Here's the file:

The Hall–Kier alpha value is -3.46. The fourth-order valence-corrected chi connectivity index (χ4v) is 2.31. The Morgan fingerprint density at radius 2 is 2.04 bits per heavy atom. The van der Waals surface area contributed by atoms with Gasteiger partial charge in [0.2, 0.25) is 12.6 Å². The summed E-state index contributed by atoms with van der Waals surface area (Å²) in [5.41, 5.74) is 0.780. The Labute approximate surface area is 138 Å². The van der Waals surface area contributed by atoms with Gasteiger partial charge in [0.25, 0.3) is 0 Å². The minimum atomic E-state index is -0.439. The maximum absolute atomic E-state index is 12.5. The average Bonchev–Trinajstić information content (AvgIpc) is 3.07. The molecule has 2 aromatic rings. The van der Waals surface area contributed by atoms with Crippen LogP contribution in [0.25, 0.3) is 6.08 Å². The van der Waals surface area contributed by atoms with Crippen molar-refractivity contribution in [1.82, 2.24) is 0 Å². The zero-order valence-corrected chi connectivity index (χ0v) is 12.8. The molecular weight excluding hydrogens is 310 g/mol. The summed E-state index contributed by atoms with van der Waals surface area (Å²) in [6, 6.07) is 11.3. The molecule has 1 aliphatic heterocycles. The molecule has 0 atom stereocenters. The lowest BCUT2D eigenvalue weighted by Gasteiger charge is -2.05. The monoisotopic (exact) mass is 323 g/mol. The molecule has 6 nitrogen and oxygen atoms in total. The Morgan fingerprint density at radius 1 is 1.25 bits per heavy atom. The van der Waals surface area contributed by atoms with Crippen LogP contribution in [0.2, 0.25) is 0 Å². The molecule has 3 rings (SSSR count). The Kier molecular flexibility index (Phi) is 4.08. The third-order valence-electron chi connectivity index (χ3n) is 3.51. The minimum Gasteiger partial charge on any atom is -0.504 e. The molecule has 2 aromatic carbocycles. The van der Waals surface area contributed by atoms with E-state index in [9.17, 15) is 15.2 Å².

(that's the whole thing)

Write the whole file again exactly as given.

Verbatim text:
The Hall–Kier alpha value is -3.46. The fourth-order valence-corrected chi connectivity index (χ4v) is 2.31. The Morgan fingerprint density at radius 2 is 2.04 bits per heavy atom. The van der Waals surface area contributed by atoms with Gasteiger partial charge in [0.2, 0.25) is 12.6 Å². The summed E-state index contributed by atoms with van der Waals surface area (Å²) in [5.41, 5.74) is 0.780. The Labute approximate surface area is 138 Å². The van der Waals surface area contributed by atoms with Gasteiger partial charge in [0.25, 0.3) is 0 Å². The minimum atomic E-state index is -0.439. The maximum absolute atomic E-state index is 12.5. The average Bonchev–Trinajstić information content (AvgIpc) is 3.07. The molecule has 2 aromatic rings. The van der Waals surface area contributed by atoms with Crippen LogP contribution in [0.25, 0.3) is 6.08 Å². The van der Waals surface area contributed by atoms with Crippen molar-refractivity contribution in [1.82, 2.24) is 0 Å². The zero-order valence-corrected chi connectivity index (χ0v) is 12.8. The molecular weight excluding hydrogens is 310 g/mol. The summed E-state index contributed by atoms with van der Waals surface area (Å²) in [6, 6.07) is 11.3. The molecule has 1 aliphatic heterocycles. The molecule has 0 atom stereocenters. The lowest BCUT2D eigenvalue weighted by Gasteiger charge is -2.05. The monoisotopic (exact) mass is 323 g/mol. The molecule has 6 nitrogen and oxygen atoms in total. The Morgan fingerprint density at radius 1 is 1.25 bits per heavy atom. The van der Waals surface area contributed by atoms with Crippen LogP contribution in [0.2, 0.25) is 0 Å². The molecule has 3 rings (SSSR count). The Kier molecular flexibility index (Phi) is 4.08. The third-order valence-electron chi connectivity index (χ3n) is 3.51. The minimum Gasteiger partial charge on any atom is -0.504 e. The molecule has 2 aromatic carbocycles. The van der Waals surface area contributed by atoms with E-state index in [9.17, 15) is 15.2 Å².